karate

MMAPlayground.com » MMA General » General MMA Talk » karate
JunCTion
2/7/07 5:52:33PM
can anyone with fighting experience tell me why karate moves aren't used that often. are they not effective or is it just good for movies
Svartorm
2/7/07 5:58:48PM
Well, what do you consider a karate move? Technically almost every submission and kick in MMA could be considered a karate move.
JunCTion
2/7/07 6:08:02PM
i'm not sure
flying front kicks to the chest
flying round house kicks to the side of the head
multiple kicks in succession
spinning back kicks ( i guess gsp uses them)
shonies spinning back fist
leg sweeps
strikes to the chest when in the mount
Tha1
2/7/07 6:21:56PM
i've spent most of my childhood and teen years involved in karate. biggest waste of money and time in my life. i've learned more in the first 3 months of training mma than the 10+yrs i did karate.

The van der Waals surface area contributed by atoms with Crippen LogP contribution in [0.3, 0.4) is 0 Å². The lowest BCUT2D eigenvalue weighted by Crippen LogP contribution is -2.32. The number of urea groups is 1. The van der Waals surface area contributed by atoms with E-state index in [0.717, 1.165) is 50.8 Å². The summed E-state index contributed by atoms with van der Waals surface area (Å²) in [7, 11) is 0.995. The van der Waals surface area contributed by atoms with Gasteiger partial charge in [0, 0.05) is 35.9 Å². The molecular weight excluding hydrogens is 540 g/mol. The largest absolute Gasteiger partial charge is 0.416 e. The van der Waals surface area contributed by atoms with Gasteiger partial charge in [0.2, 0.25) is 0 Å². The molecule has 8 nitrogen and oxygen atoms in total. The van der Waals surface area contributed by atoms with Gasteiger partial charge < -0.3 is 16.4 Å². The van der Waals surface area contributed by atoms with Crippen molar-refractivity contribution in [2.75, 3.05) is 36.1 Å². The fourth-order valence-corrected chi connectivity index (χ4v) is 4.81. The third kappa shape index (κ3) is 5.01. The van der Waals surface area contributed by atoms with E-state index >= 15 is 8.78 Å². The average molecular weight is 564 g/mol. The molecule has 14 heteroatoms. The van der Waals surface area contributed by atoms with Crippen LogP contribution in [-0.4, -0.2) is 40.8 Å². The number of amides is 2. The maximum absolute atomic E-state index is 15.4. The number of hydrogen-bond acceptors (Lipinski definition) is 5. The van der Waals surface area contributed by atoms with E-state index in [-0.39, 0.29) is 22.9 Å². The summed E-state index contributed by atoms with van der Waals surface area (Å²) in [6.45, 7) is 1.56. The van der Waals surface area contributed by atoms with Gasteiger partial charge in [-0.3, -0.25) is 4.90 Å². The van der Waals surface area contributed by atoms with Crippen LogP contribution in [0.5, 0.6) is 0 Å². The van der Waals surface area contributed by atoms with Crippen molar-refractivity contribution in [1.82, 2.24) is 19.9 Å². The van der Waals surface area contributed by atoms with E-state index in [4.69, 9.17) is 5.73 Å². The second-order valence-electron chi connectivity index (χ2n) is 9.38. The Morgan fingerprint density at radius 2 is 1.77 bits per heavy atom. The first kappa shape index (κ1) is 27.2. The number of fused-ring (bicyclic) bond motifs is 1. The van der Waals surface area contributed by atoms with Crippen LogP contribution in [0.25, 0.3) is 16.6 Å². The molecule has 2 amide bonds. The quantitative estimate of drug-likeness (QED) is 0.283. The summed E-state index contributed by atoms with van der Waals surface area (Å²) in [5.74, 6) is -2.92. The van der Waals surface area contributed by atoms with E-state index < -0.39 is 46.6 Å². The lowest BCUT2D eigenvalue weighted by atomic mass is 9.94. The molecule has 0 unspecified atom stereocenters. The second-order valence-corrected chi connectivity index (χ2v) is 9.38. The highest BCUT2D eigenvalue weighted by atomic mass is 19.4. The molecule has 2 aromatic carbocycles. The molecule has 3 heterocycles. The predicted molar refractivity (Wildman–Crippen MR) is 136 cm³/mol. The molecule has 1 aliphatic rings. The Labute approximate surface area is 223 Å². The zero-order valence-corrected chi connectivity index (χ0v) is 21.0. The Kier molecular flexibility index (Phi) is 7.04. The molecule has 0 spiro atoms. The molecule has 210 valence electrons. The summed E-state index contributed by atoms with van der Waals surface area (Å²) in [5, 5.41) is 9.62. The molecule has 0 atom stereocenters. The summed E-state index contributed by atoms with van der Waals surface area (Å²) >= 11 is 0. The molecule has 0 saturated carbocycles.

JunCTion
2/7/07 6:27:30PM
i guess thats what i was wondering. is karate for defense as opposed to offense. im assuming then that karate would only work against karate
Svartorm
2/7/07 6:32:39PM
The problem with any "flying" move is that they're telegraphed and its a commited movement. There are circumstances where they'd work, but they're few and far between.

As for multiple kicks, people will occasionally throw rapid leg kicks if their opponent is slow, but its hard to string kicks together meaningfully. Thats more of a point-based karate thing than real combat thing, as if you're throwing 5 front leg roundhouse kicks in a row, they're not going to hit harder than a punch and leave you off-balance.